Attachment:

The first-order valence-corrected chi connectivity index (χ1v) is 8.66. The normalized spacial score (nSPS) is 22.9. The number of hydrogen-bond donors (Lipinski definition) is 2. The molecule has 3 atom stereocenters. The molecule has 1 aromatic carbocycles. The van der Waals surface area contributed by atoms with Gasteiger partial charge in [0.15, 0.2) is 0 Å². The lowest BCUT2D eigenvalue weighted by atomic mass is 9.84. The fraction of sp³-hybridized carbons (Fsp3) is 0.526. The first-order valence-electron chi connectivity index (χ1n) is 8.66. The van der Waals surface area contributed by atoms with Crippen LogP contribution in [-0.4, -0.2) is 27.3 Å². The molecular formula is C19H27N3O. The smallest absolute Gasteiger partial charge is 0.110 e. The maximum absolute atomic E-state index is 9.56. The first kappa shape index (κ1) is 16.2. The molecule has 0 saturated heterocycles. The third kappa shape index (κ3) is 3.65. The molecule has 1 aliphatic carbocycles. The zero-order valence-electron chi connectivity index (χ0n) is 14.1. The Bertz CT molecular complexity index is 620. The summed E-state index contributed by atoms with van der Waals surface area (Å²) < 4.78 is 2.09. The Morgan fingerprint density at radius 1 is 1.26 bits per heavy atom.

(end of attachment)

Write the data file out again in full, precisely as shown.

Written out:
The first-order valence-corrected chi connectivity index (χ1v) is 8.66. The normalized spacial score (nSPS) is 22.9. The number of hydrogen-bond donors (Lipinski definition) is 2. The molecule has 3 atom stereocenters. The molecule has 1 aromatic carbocycles. The van der Waals surface area contributed by atoms with Gasteiger partial charge in [0.15, 0.2) is 0 Å². The lowest BCUT2D eigenvalue weighted by atomic mass is 9.84. The fraction of sp³-hybridized carbons (Fsp3) is 0.526. The first-order valence-electron chi connectivity index (χ1n) is 8.66. The van der Waals surface area contributed by atoms with Crippen LogP contribution in [-0.4, -0.2) is 27.3 Å². The molecular formula is C19H27N3O. The smallest absolute Gasteiger partial charge is 0.110 e. The maximum absolute atomic E-state index is 9.56. The first kappa shape index (κ1) is 16.2. The molecule has 0 saturated heterocycles. The third kappa shape index (κ3) is 3.65. The molecule has 1 aliphatic carbocycles. The zero-order valence-electron chi connectivity index (χ0n) is 14.1. The Bertz CT molecular complexity index is 620. The summed E-state index contributed by atoms with van der Waals surface area (Å²) < 4.78 is 2.09. The Morgan fingerprint density at radius 1 is 1.26 bits per heavy atom.